GREENSBURG, Pa. — Nearly four years after slashing and stabbing 20 students and a security guard at Franklin Regional High School, Alex Hribal was sentenced Monday to 23 1/2 to 60 years in prison for the attack.
Hribal was 16 years old when police said he used two kitchen knives to carry out the attack through the school’s halls. In a manifesto found by investigators, Hribal idolized the Columbine shooters.
He spoke publicly for the first time in court, saying he wants a lasting good to come out of this situation.
"I feel horrible about everything but there's no words to use, nothing I can say to make it all better or fix it.," he said.
Some of the injuries sustained in the April 9, 2014, attack were critical, but all of the victims survived.
While some of them still have scars to remind them of that morning, those that spoke Monday say the mental and psychological scars are much deeper. Family members of one victim called Hribal a terrorist and despicable human being.
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Hribal's parents also addressed the court, saying the case was about bullying and mental illness. His mother broke down on the stand, sobbing and saying Alex was their responsibility and told the judge, "I'm the one that should be sentenced, not him."
In October, Hribal, now 20, pleaded guilty to 43 counts of attempted homicide and aggravated assault. The plea deal carried the possibility of over 800 years in jail.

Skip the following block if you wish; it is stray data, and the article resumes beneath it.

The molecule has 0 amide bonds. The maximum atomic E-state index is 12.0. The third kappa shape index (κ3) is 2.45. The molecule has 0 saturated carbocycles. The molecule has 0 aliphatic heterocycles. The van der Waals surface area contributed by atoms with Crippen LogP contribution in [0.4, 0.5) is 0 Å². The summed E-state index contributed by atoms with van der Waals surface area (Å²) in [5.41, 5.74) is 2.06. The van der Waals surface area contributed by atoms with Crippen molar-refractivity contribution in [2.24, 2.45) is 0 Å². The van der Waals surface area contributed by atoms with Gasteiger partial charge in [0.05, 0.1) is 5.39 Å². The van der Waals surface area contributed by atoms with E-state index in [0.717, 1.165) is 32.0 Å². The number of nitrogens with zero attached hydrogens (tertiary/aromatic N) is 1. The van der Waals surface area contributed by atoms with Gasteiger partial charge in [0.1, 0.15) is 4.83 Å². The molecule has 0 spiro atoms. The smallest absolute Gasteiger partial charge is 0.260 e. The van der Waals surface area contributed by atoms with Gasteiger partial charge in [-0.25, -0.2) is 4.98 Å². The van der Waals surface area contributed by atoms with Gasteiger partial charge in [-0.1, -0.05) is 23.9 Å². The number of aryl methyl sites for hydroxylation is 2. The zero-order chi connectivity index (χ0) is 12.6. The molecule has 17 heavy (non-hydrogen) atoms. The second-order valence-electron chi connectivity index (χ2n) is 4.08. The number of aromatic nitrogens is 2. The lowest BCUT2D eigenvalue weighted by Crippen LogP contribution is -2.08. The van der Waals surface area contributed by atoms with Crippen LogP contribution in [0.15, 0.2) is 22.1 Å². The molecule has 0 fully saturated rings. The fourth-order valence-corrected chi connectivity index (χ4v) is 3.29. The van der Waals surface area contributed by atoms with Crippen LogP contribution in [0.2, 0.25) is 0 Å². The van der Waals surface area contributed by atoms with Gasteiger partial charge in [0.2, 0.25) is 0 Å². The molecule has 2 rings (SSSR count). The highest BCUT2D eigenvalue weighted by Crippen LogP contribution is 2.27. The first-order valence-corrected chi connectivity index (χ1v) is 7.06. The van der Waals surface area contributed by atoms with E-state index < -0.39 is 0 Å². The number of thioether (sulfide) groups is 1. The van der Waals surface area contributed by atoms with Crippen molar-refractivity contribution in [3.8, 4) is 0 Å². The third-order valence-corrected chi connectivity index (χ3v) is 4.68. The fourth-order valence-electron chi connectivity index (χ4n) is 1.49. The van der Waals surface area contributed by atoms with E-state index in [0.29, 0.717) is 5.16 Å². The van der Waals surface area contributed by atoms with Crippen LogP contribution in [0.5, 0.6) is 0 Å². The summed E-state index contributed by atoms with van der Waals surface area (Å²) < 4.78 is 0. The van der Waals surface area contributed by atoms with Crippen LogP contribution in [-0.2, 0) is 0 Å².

At the time the plea deal was entered, Judge Christopher Feliciani asked Hribal why he pleaded guilty.
“Because I’m guilty,” Hribal responded.
As the case made its way through the court system, Hribal turned down an offer of a 30- to 60-year sentence, attempts to have the case moved to juvenile court were unsuccessful and a guilty but mentally ill plea was denied.
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Hribal's attorney Pat Thomassey has said he was depressed and suffered from a psychotic episode the morning of the stabbing.
"Sentence is what I expected under the circumstances," Thomassey said.
Westmoreland County District Attorney John Peck said the case wasn't easy.
"The judge had a very difficult job in determining the sentence," he said.
Hribal said he'd rather be incarcerated receiving treatment than being out in the free world on his own without any help. He was also ordered to pay more than $260,000 in restitution.
"Every mental health professional who treated Alex Hribal and asked him about bullying and none of them expressed an opinion of bullying had an effect on his behavior," Peck said.
Thomassey said the case isn't over yet.
"I think the case should've been in juvenile court in the first instance; that's one issue I'll raise on appeal," he said. "The others I've got to think about."
Cox Media Group